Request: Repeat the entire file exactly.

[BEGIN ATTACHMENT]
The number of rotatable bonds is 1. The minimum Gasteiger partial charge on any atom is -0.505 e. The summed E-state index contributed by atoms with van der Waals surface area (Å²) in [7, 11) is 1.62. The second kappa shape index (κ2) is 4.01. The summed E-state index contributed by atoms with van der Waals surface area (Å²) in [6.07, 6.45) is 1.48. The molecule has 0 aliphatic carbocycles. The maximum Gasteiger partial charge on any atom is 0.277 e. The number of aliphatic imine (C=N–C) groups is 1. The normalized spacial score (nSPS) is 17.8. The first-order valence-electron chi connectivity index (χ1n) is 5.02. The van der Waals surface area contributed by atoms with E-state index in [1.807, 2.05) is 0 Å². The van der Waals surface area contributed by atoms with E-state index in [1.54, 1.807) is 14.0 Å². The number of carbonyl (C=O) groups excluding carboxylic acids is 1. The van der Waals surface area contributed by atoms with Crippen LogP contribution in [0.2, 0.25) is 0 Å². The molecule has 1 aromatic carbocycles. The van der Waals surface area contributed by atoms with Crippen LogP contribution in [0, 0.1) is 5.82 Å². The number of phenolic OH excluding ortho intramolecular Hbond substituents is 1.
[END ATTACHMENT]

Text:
The number of rotatable bonds is 1. The minimum Gasteiger partial charge on any atom is -0.505 e. The summed E-state index contributed by atoms with van der Waals surface area (Å²) in [7, 11) is 1.62. The second kappa shape index (κ2) is 4.01. The summed E-state index contributed by atoms with van der Waals surface area (Å²) in [6.07, 6.45) is 1.48. The molecule has 0 aliphatic carbocycles. The maximum Gasteiger partial charge on any atom is 0.277 e. The number of aliphatic imine (C=N–C) groups is 1. The normalized spacial score (nSPS) is 17.8. The first-order valence-electron chi connectivity index (χ1n) is 5.02. The van der Waals surface area contributed by atoms with E-state index in [1.807, 2.05) is 0 Å². The van der Waals surface area contributed by atoms with E-state index in [1.54, 1.807) is 14.0 Å². The number of carbonyl (C=O) groups excluding carboxylic acids is 1. The van der Waals surface area contributed by atoms with Crippen LogP contribution in [0.2, 0.25) is 0 Å². The molecule has 1 aromatic carbocycles. The van der Waals surface area contributed by atoms with Crippen LogP contribution in [0, 0.1) is 5.82 Å². The number of phenolic OH excluding ortho intramolecular Hbond substituents is 1.